I was raised in a typical Muslim family, where we would go the Masjid on Friday, fast the month of Ramadan and celebrate Islamic occasion. When I was 8 years I completed the Arabic recitation of Quran; and in essence it was the conclusion of my duty as a Muslim. I didn’t understand anything that I read in the Quran. In fact I didn’t even think that there would be any meaning to the Quran. Over the years, I grew distant from the Quran. I went to a Catholic High school and from there, the Bible lead me to Quran. Every classroom in our school was stacked with Bibles, King James Version. One day, feeling bored and lethargic from work, I grabbed one of the many Bible copies from the back of my history class and began to read. And thus began my epic Journey to Quran. Science was my favourite subject. I especially enjoyed studying the human biology and astronomy. We learned about the human reproductive system from conception, to formation of zygote to embryo and finally birth. Much to my surprise, throughout the unit of reproduction, my teacher failed to mention God. Human creation is not possible without God. Our teacher taught us that an addiction or absence single chromosome can cause disastrous birth defects, adverse health effects and even gender complications. How can a single cell create and destroy life? How can this be a coincidence that a single cell would create or destroy life? Why didn’t my teacher ever mention God? The same thing repeated in astronomy unit. We studied about the creation and expansion of the universe, the solar system and the rotation of celestial bodies. There was no mention of GOD anywhere. It was as if my teacher was deliberately skipping GOD from her lectures. It seemed like a great betrayal, and dishonour to praise and admire the creation and purposely ignore the Creator. I gave up on science and turned my focus towards religion. I wanted to learn about the Creator. I would eagerly sit in the front of the religion class, note down everything the teacher said. Though I was happy I was happy to be in class, it was very rare that we ever talked about God. Some saint or Jesus as the highlight of every lecture. This was religion class, we were suppose to talk about Who God is? Where is God? Why He created us? Why were we discussing the lives of people? Disinterested, I spent many lunch breaks reading the Bible in our school chapel. The book was unfamiliar and mysterious but soon I had read it a great deal. The things I didn’t understand, I would ask my religion teacher. Like in the Book of Genesis, I read Jacob wrestled with God all night long and won. My teacher told me, here the word ‘god’ means, angle or a demon. So god is used interchangeably in the Bible? How will I know when god means demon, and other times means angel? Isn’t the Bible suppose to be God’s book? There shouldn’t be any confusion in this regard then. He should be the focused? In 1 Chornicles, and the Book of Psalm and Isaiah I read the earth has four corners and it is immovable. So I rushed to my geography teacher and said well this is not what we learned in geography?! She only smiled and nodded. Many times I was told that the Bible was not to be taken literally. It was symbolic, rather metaphorical. How can the truth be metaphorical? How can the truth ever be taken as a loose figurative sense? Anyway, I still used to go to mass. In grade 9 and 10 I think I didn’t miss a single school mass. I would listen very attentively to the priest and much to my surprise, in every mass, he would read the following massage from the Book of John: 16:7 and 16:13: "If I go not away, the Comforter will not come unto you, but if I depart I will send him unto you . . .We will guide you into all truth; for he shall not speak of himself but whatever he shall hear, that shall he speak . . ." Didn’t the priest realize? This is in reference to Muhammad sallahu alyihi wa sallam. He was the only comforter and mercy to mankind that came after Jesus. He guided humanity to the truth, he spoke the revelation which was sent to him by Allah. By this time, I understood that if I wanted to learn about my Creator, I had to study Quran. But I didn’t know how? I did not speak or understand Arabic. And the English translations didn’t satisfy me. In grade 11 and 12 law was my absolute passion. I was law obsessed. The one thing I wanted the most at that time was to become a lawyer. I was fueled by the desire of establishing justice and equality. But every law that I read seemed good on paper but in reality it was no where in practice by any of the law institutes or governments. The law was good on paper, but it was impractical in real life. No matter how good of a law was passed, the criminals always found a loophole to beat and cheat the system. Law did not people just, upright, modest, generous. It merely outlined an ideal mode of behaviour which was expected from society. But what are those means through which the society could become civil? What incentive I could give them so there were be no murder, no rape, no break ins? Then a point came in my life and I didn’t want to pursue my career in law anymore. I liked the idea of sending criminals to jail but how many people could be possible lock behind bars? There are to be some way the peoples’ ‘hearts’ could change and their moral conscious could guide them, motivate to do good and be good always? It was around my high school graduation that my mom told me about this Quran course Al Huda was offering. I know in my heart I was searching for something. Whatever it was, I didn’t get it from law or science. I was still interested in religion, so I decided to take a year off from university and explore Quran. I had already studied the Bible, I had also read several parts of the Hindu Vedas. My research and study of these two scriptures constantly lead me to read Quran. I would read a passage from the Bible and automatically remember something Islamic my mother had told me as a child. But I didn’t know where to or how to even read Quran. I had read it independently in my high school years, but the English translation didn’t satisfy me. I knew I studied the Bible initially under Catholic teachers, maybe what I needed now was a Quran teacher? So I registered for the course without even considering the logistics. I didn’t know what was in the Quran. I didn’t know who the teacher would be. All I knew was I wanted to know what the Quran, so I came to class. And with the very first lesson, I felt there was a void in my heart, which has been filled, a sadness that has been removed, a emptiness that’s been filled and a happiness I found. True Quran made me a better person. It inspired me to be more patient, kind, caring and generous. But more than anything, Quran gave me answers. It was as if it knew me more than I knew it. Quran spoke of biology and astronomy. For example, of the many verses that I read are: "What is the matter with you, that you are not conscious of Allah's majesty, seeing that it is He Who has created you in diverse stages? See you not how Allah has created the seven heavens one above another, and made the moon a light in their midst, and made the sun as a (glorious) lamp? And Allah has produced you from the earth, growing (gradually)" (71:13-17). Also, “Allah created all things, and he is the agent, upon which, all things depend” (39:62) Only a few months into the course and Quran became the only way forward for me. Quran touched every aspect of our lives. It addressed each aspect of human needs. Each judgment gave insight into the complex rational and legal thinking of the Most Intelligent Creator. So if people knew their Creator and read the Creator’s message, Quran, then they will change? They will recognize their true worth and responsibility. Along with Quran, at Al Huda I studied the lives of the early Muslims who actually lived in a time when the Quran was received by Prophet Muhammad (peace be upon him). They took the Quran first hand from the Prophet and implemented it. The first recipients of Quran were worshiping stones and vegetables, mischievous, corrupt, defiled of many vices, shameless, uncultured. But in a short span of less than 25 years, the worst country and the most civilized and well mannered people on the earth. In the less than a 100 years, the people of Quran encompassed an area ranging from Atlantic Ocean to Pacific Ocean. The world of ours cannot present any other example of this miraculous success. Quran transformed these people. Quran is the cure for the problems and diseases of the modern world. I am happy I found the Quran. I hope to convey it to others as much as possible.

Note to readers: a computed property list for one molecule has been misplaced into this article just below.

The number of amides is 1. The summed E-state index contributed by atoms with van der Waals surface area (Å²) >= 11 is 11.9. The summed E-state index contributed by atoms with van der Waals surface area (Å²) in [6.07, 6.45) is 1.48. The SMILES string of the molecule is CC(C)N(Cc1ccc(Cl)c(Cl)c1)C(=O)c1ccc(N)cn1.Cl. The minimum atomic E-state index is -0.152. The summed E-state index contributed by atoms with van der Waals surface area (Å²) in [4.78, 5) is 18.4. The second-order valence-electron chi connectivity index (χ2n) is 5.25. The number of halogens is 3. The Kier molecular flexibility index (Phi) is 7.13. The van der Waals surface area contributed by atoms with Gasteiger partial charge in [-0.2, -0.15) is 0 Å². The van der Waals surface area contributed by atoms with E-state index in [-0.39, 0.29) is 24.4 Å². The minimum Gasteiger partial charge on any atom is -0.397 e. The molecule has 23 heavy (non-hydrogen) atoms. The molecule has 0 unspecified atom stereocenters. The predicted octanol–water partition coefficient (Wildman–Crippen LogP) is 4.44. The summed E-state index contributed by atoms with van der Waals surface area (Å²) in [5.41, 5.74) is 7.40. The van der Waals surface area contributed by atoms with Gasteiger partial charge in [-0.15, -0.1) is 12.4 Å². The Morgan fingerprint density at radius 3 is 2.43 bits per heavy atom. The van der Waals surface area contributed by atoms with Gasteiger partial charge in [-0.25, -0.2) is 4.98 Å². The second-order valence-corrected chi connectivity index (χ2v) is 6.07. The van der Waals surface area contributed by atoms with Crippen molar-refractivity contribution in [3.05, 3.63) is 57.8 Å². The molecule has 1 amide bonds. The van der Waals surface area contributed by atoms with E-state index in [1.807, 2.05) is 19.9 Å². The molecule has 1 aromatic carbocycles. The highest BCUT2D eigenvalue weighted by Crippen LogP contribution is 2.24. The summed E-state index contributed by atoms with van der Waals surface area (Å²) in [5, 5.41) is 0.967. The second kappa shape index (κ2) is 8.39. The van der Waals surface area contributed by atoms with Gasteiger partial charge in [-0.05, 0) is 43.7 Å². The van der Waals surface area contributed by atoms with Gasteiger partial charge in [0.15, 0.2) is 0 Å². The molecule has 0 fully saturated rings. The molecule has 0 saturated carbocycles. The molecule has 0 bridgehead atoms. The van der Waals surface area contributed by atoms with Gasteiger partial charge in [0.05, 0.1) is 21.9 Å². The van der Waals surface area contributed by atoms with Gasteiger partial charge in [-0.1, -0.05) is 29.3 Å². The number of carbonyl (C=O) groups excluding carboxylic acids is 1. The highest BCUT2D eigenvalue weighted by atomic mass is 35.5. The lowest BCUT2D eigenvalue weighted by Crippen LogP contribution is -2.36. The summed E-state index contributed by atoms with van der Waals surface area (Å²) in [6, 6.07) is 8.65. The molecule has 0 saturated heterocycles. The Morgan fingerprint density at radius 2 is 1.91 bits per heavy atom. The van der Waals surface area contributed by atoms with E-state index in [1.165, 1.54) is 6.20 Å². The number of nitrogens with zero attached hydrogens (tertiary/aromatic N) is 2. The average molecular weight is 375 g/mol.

My name is Jennifer Kabir and I am an American Muslim. I am that woman who people often look at with a mixture of curiosity and wonder. Maybe it's the blue eyes and sometimes blonde strands of hair that make their way out from my hijab-the head covering worn by many Muslim women, that tell a different story of who I am. I suppose my exterior speaks of a different kind of Islam that has been purposely chosen and embraced.